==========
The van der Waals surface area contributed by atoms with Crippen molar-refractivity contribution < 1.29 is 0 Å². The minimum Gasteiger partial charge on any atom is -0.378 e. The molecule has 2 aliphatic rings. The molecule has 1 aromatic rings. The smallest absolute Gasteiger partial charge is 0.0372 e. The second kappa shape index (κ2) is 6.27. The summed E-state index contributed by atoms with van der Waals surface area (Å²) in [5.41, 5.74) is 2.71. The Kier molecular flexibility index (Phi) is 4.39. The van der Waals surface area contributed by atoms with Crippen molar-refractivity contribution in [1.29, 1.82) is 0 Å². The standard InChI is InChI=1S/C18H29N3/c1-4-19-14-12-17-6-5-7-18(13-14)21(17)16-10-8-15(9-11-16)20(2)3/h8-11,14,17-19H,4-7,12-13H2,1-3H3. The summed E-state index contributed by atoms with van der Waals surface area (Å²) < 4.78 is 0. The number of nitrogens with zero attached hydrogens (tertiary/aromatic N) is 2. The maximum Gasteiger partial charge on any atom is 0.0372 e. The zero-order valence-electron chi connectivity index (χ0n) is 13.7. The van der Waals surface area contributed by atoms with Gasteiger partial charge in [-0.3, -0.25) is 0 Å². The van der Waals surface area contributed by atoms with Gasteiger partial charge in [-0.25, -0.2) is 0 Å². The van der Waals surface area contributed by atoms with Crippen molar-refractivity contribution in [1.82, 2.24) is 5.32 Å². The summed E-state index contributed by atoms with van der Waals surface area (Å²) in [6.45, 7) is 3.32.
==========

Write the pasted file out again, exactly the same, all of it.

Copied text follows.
The van der Waals surface area contributed by atoms with Crippen molar-refractivity contribution < 1.29 is 0 Å². The minimum Gasteiger partial charge on any atom is -0.378 e. The molecule has 2 aliphatic rings. The molecule has 1 aromatic rings. The smallest absolute Gasteiger partial charge is 0.0372 e. The second kappa shape index (κ2) is 6.27. The summed E-state index contributed by atoms with van der Waals surface area (Å²) in [5.41, 5.74) is 2.71. The Kier molecular flexibility index (Phi) is 4.39. The van der Waals surface area contributed by atoms with Crippen molar-refractivity contribution in [1.29, 1.82) is 0 Å². The standard InChI is InChI=1S/C18H29N3/c1-4-19-14-12-17-6-5-7-18(13-14)21(17)16-10-8-15(9-11-16)20(2)3/h8-11,14,17-19H,4-7,12-13H2,1-3H3. The summed E-state index contributed by atoms with van der Waals surface area (Å²) < 4.78 is 0. The number of nitrogens with zero attached hydrogens (tertiary/aromatic N) is 2. The maximum Gasteiger partial charge on any atom is 0.0372 e. The zero-order valence-electron chi connectivity index (χ0n) is 13.7. The van der Waals surface area contributed by atoms with Gasteiger partial charge in [-0.3, -0.25) is 0 Å². The van der Waals surface area contributed by atoms with Gasteiger partial charge in [-0.25, -0.2) is 0 Å². The van der Waals surface area contributed by atoms with Crippen molar-refractivity contribution in [1.82, 2.24) is 5.32 Å². The summed E-state index contributed by atoms with van der Waals surface area (Å²) in [6.45, 7) is 3.32.